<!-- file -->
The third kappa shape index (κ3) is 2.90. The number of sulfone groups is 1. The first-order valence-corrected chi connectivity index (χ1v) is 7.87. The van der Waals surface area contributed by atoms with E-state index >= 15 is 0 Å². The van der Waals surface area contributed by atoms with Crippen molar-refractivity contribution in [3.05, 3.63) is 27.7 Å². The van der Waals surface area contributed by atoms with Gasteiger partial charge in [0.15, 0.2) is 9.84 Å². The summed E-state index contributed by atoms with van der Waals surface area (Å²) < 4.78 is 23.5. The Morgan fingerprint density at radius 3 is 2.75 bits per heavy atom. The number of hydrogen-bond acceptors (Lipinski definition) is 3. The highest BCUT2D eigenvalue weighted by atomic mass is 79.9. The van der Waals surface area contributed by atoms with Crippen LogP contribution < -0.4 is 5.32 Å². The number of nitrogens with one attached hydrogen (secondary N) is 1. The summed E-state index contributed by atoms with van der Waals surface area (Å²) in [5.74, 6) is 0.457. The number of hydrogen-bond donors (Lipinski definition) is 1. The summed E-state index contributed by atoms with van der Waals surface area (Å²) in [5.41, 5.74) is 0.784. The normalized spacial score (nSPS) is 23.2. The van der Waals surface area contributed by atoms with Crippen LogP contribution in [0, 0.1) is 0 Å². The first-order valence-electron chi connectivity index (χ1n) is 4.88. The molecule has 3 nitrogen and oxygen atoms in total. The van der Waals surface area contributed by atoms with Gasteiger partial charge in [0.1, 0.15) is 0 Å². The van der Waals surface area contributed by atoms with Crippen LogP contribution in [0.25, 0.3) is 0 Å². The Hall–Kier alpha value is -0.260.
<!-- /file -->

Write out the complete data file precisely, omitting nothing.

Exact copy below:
The third kappa shape index (κ3) is 2.90. The number of sulfone groups is 1. The first-order valence-corrected chi connectivity index (χ1v) is 7.87. The van der Waals surface area contributed by atoms with E-state index >= 15 is 0 Å². The van der Waals surface area contributed by atoms with Crippen molar-refractivity contribution in [3.05, 3.63) is 27.7 Å². The van der Waals surface area contributed by atoms with Gasteiger partial charge in [0.15, 0.2) is 9.84 Å². The summed E-state index contributed by atoms with van der Waals surface area (Å²) < 4.78 is 23.5. The Morgan fingerprint density at radius 3 is 2.75 bits per heavy atom. The number of hydrogen-bond acceptors (Lipinski definition) is 3. The highest BCUT2D eigenvalue weighted by atomic mass is 79.9. The van der Waals surface area contributed by atoms with Crippen LogP contribution < -0.4 is 5.32 Å². The number of nitrogens with one attached hydrogen (secondary N) is 1. The summed E-state index contributed by atoms with van der Waals surface area (Å²) in [5.74, 6) is 0.457. The number of hydrogen-bond donors (Lipinski definition) is 1. The summed E-state index contributed by atoms with van der Waals surface area (Å²) in [5.41, 5.74) is 0.784. The normalized spacial score (nSPS) is 23.2. The van der Waals surface area contributed by atoms with Crippen LogP contribution in [0, 0.1) is 0 Å². The first-order valence-electron chi connectivity index (χ1n) is 4.88. The molecule has 3 nitrogen and oxygen atoms in total. The van der Waals surface area contributed by atoms with Gasteiger partial charge in [0.1, 0.15) is 0 Å². The van der Waals surface area contributed by atoms with Crippen LogP contribution in [0.25, 0.3) is 0 Å². The Hall–Kier alpha value is -0.260.